Usually, it has steps on both sides, although if it's the type for use with painting, there will be a tray that extends towards the top on one side. You shouldn't climb this side of the ladder, as the tray will get in your way.
Here are some of the tools that can help you make sure your ladder is positioned correctly and safely:. A level placed across the top rungs of the stepladder will show you whether the feet of the ladder are on level ground or not. If you're working outdoors and find that the ladder isn't level, you can use a shovel to fill any dips or holes under the feet to make it level.
You should never try to climb a ladder with tools in your hand. It is important to be able to grab onto the ladder to steady yourself. A tool belt or apron will ensure you have everything you need to work while still keeping your hands free.
These adapters for ladders are designed to extend the foot of your ladder and fit perfectly to the ground so that your ladder stays level and stable while you work. An extension ladder is a ladder that is made from two sections which slide out to create a longer ladder. These ladders must rest against another surface to stabilize them. These ladders are perfect if you are climbing onto a roof, or painting part of a building that's high off the ground.
Here are some tools you can use to ensure your ladder is positioned safely and correctly:. Extension ladders require the use of the 4-to-1 rule, which means that for every four feet of height to the surface the ladder rests on, the base of the ladder should be one foot out from it.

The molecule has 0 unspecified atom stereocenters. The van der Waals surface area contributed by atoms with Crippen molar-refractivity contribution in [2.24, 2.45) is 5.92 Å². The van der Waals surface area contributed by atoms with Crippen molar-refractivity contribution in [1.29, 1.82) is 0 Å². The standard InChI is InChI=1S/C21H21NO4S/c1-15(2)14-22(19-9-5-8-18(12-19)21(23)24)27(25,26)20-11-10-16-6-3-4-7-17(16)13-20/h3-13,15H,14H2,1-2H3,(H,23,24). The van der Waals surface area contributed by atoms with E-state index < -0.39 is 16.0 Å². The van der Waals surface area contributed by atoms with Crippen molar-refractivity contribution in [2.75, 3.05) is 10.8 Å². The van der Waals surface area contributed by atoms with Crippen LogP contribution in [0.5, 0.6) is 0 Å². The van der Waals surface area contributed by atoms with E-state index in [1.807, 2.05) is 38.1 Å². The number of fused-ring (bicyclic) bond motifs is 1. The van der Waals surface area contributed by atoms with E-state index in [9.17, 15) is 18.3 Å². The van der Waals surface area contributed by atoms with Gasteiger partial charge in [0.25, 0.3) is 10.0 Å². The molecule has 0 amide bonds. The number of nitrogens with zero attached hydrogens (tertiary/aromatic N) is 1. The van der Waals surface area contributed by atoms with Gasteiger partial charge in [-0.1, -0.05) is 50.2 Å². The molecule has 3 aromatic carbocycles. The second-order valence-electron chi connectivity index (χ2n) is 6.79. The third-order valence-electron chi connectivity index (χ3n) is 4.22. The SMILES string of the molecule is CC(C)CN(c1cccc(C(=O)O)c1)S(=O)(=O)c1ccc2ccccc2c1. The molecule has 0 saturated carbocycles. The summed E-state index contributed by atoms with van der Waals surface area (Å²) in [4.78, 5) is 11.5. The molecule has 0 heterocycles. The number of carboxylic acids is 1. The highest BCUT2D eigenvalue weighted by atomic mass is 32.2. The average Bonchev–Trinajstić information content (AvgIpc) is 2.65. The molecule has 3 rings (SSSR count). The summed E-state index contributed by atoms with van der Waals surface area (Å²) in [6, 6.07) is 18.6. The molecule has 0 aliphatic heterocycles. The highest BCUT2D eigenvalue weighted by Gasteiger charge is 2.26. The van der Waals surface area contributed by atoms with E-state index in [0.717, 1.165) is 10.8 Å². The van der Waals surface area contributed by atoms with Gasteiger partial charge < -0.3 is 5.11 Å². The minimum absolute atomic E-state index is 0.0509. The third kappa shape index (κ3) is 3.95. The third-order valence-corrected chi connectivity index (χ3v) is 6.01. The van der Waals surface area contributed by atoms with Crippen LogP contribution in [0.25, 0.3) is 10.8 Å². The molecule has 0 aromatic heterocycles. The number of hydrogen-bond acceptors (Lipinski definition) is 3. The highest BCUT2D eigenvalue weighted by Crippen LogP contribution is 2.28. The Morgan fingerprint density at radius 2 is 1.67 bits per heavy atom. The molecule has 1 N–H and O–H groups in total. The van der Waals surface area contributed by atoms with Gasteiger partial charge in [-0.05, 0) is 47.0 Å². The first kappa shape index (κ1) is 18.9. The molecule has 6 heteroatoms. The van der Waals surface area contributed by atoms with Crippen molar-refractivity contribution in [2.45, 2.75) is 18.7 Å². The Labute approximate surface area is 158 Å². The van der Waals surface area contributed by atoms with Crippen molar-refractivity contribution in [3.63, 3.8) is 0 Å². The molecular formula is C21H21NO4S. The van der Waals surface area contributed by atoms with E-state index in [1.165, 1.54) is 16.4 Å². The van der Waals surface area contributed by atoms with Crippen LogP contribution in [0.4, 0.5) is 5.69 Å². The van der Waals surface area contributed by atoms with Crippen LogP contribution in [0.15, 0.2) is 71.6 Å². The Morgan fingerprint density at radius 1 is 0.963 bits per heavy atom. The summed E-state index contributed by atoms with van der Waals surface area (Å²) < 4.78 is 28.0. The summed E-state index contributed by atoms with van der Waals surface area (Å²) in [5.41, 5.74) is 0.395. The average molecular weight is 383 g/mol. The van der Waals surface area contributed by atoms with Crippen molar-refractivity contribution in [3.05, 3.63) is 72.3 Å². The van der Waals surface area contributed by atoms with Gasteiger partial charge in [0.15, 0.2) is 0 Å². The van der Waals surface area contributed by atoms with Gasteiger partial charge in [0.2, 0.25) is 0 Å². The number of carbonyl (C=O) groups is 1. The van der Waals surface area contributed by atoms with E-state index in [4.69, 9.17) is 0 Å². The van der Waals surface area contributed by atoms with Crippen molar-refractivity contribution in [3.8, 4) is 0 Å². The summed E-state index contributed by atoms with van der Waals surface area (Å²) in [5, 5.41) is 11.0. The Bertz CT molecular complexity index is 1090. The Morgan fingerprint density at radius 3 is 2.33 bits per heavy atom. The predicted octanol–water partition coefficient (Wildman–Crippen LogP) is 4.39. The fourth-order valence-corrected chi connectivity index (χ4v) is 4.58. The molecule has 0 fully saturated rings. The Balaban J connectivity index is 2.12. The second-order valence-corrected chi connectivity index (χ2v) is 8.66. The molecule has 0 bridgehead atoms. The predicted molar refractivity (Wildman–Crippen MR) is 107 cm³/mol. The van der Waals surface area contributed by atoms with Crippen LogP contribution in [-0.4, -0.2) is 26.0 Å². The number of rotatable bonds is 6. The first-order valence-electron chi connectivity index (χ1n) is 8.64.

A measuring tape will allow you to measure the height to the surface and find the exact spot the feet of the ladder should be placed at. As stated before, you should never carry tools in your hands while climbing a ladder. You need your hands free to steady yourself on the ladder. A tool belt or apron will allow you to carry your tools hands-free. If you wish to protect the surface the ladder rests against, or the surface you are placing the ladder on is slippery, use ladder covers.
They not only protect the surface underneath the ladder, but they'll provide a non-slip grip on the feet of the ladder. The following is a ladder safety checklist that you should follow anytime you're going to use a ladder for a job or project. Think about what you'll be doing on the ladder, and how high you need to be. How high up do you need to go, and is there an available surface to lean the ladder on? If there is no available surface to lean the ladder upon, you'll need a step ladder.
Step ladders are great when you're not going to be climbing very high , or if you need to do something over your head. If there is a need to lean the ladder on a surface to get close to where you need to be, you'll need an extension ladder. Extension ladders are good for climbing onto a roof, clean your gutters, or paint the siding or shutters.
All ladders should be clearly marked with their maximum height. Choose a ladder with a maximum height close to the height you need for your job. Extension ladders, if being used to climb onto another surface like a roof, should have a maximum height at least three feet longer than what you need.
Do not ever climb above the maximum working height for ladders. The ladder should always reach past the height you wish to work at. Ladders also come in different materials. Different materials are suited to different types of jobs, and have different precautions and weight limits. If you must work close to any power lines or open power sources, make sure your ladder is made of fiberglass or wood, not metal. A metal ladder can conduct electricity, increasing the risk of shock.
Stanford has released a very handy ladder pre-use inspection checklist. Look for these items to make sure your ladder is in good working order and is safe for you to climb:. How often should ladders be inspected? The answer is every time they are going to be used. You should never set up a ladder without going through the safety checklist.